How to care for cast iron cookware
It doesn’t take much to get Fritz Appleby, a retired Maine State Park manager, to wax rhapsodic about his love of classic cast iron cookware.
Appleby owns a couple of hundred pieces of the heavy duty, long-lived pots and pans — and that’s after a recent downsizing. He’s got skillets, Dutch ovens, griddles, muffin pans, waffle irons and more, and what’s more, he uses them — even the ones that date back to before the Civil War.
“It’s going to last generations,” he said of cast iron cookware. “If your grandmother handed you some pans she cooked on, and you’re still using them, wow! That’s a lot of history right there. Holding a piece in your hands that’s pre-Civil War, you can’t help but think of some of the campfires it’s seen. It’s pretty neat.”
But getting all those years of use out of cast iron cookware requires that cooks take good care of their pieces. What’s the best way to do that? For some of us, our knowledge of cast iron care begins and ends with the understanding that using soap to clean cast iron has the same effect on your pans that Kryptonite had on Superman: in short, don’t do it. But that’s not the whole story.
Tips for cleaning cast iron
Here are tips on how to best maintain cast iron from Appleby and the helpful folks at Rooster Brother in Ellsworth, Maine, a cooking supply store that sells a lot of cast iron and knows how to treat it.
- When bringing a new pan home, scour it thoroughly with hot, soapy water and a steel pad. This removes the machine oil from the pan and opens it up for seasoning, according to the Rooster Brother cast iron tip sheet.
- Dry the pan well and put it on your stovetop over low heat. When the pan is hot enough to evaporate a drop of water, put in some oil (peanut oil is recommended by the staff at Rooster Brother) and rub it into the metal with a paper towel. Keep rubbing it intermittently for half an hour, keeping the pan on low heat the whole time. At first, the paper towel will turn black, but keep on changing towels until it becomes clean. After 30 minutes, wipe off excess oil. According to cast iron maker, Lodge Cast Iron, any food-safe cooking oil or shortening will work for maintaining cookware, but the company recommends using vegetable or canola oil. Olive oil is not recommended for seasoning because it has a very low smoke point.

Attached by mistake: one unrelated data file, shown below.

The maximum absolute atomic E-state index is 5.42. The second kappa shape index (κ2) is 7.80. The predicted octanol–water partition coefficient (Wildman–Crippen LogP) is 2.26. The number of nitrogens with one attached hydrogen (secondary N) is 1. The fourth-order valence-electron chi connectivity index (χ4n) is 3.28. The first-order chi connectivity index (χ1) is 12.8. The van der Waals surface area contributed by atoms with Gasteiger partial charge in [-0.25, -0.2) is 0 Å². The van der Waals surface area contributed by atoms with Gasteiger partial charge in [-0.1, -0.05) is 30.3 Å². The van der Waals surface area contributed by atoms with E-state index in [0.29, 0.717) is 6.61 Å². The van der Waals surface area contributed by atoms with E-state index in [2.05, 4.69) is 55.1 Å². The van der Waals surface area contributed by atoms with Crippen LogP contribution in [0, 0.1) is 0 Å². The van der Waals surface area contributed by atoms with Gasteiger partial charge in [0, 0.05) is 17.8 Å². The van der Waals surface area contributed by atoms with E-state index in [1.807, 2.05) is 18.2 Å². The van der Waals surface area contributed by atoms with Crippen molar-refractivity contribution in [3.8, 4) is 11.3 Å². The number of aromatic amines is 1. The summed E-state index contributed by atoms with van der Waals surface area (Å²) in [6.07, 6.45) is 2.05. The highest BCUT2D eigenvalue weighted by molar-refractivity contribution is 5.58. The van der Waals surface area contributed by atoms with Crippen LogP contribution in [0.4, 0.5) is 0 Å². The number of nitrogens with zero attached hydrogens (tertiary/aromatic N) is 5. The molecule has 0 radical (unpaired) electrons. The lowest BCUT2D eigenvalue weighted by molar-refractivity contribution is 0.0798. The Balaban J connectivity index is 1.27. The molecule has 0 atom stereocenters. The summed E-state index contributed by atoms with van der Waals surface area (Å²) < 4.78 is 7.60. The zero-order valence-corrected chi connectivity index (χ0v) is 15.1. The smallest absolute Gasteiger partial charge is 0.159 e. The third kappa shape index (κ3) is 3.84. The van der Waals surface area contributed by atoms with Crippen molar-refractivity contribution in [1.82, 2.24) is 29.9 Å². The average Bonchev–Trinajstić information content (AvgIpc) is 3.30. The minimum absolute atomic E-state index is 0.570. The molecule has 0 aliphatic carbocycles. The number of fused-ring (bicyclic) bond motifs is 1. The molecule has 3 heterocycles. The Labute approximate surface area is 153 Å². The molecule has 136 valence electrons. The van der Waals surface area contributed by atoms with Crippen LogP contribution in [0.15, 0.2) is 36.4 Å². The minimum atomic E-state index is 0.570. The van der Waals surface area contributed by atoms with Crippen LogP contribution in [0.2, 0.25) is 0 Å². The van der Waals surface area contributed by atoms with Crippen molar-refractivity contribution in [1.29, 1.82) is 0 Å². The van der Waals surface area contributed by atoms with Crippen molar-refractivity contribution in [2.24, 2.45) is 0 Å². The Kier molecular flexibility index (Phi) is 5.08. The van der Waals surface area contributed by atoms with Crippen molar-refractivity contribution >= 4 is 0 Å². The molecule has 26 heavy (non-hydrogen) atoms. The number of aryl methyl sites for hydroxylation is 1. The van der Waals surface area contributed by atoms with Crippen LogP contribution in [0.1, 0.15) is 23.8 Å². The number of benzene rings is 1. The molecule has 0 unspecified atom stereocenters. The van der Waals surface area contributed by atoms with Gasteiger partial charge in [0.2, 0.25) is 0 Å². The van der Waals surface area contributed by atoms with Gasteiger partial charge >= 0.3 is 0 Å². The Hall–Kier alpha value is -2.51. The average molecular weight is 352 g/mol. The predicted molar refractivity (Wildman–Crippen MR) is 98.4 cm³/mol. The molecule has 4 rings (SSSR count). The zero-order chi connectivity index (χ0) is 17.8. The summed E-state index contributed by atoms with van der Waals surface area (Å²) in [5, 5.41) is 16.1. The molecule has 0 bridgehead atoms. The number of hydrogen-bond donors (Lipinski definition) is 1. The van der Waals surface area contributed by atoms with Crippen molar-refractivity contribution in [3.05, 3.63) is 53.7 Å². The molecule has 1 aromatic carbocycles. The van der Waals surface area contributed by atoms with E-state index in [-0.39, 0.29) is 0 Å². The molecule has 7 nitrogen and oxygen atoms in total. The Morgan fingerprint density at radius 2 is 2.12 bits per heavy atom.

- Some people prefer to season newer pans in the oven, covering every inch of the pan with a thin, even layer of melted Crisco or vegetable oil such as peanut. Then put the pan upside down on a shallow, tinfoil-lined baking pan and put it in a 350-degree oven. After an hour, turn the heat off and allow the pan to cool all the way down before taking it out of the oven.
- Your pan is now seasoned. To keep it that way, you will need to always clean it immediately after use, while the pan is still warm, with hot water and a brush. Don’t use soap, Rooster Brother staff say. Dry the pan well and wipe it with a little oil.
- To avoid food sticking on your pan, always heat it until it will evaporate a drop of water, then add your oil. Wait until the oil is hot before cooking.
- Cast iron is hardy, but there are some things to watch out for, according to Appleby. “They can take a lot of abuse, unless you drop them, or they get warped, or cracked. They’re not much good after that,” he said, adding that in addition to not dropping the cookware, users should be careful not to change the temperature too fast. Don’t take them out of a hot oven and put them into icy cold water, for example.
- When cooking, Appleby heats up the pans to medium — not high — and uses plenty of oil or bacon fat before he puts food in them. When he’s done cooking and serving, he puts hot water in the pan and lets it soak. After the meal, he uses a plastic scraper to scrape out food residue from the pan, then he rinses the pan under hot water and wipes it out. “I put it on a burner on low heat and then I wipe it down with oil,” he said. “If you treat it right, it really is the original non-stick cookware. Your food really doesn’t stick.”
- Appleby is not as strict on the “no soap” rule as some. Sometimes, cooked-on food is not easy to remove from a pan. Fish, especially, can require tougher cleaning protocols, and he uses a little dish soap. “Soap and water is not really going to hurt it,” he said. “But I wouldn’t soak it in that for a long time. If you do, it can break down the finish you’ve built up. The seasoning. The pans do get black and glossy over time, and that’s what you want.”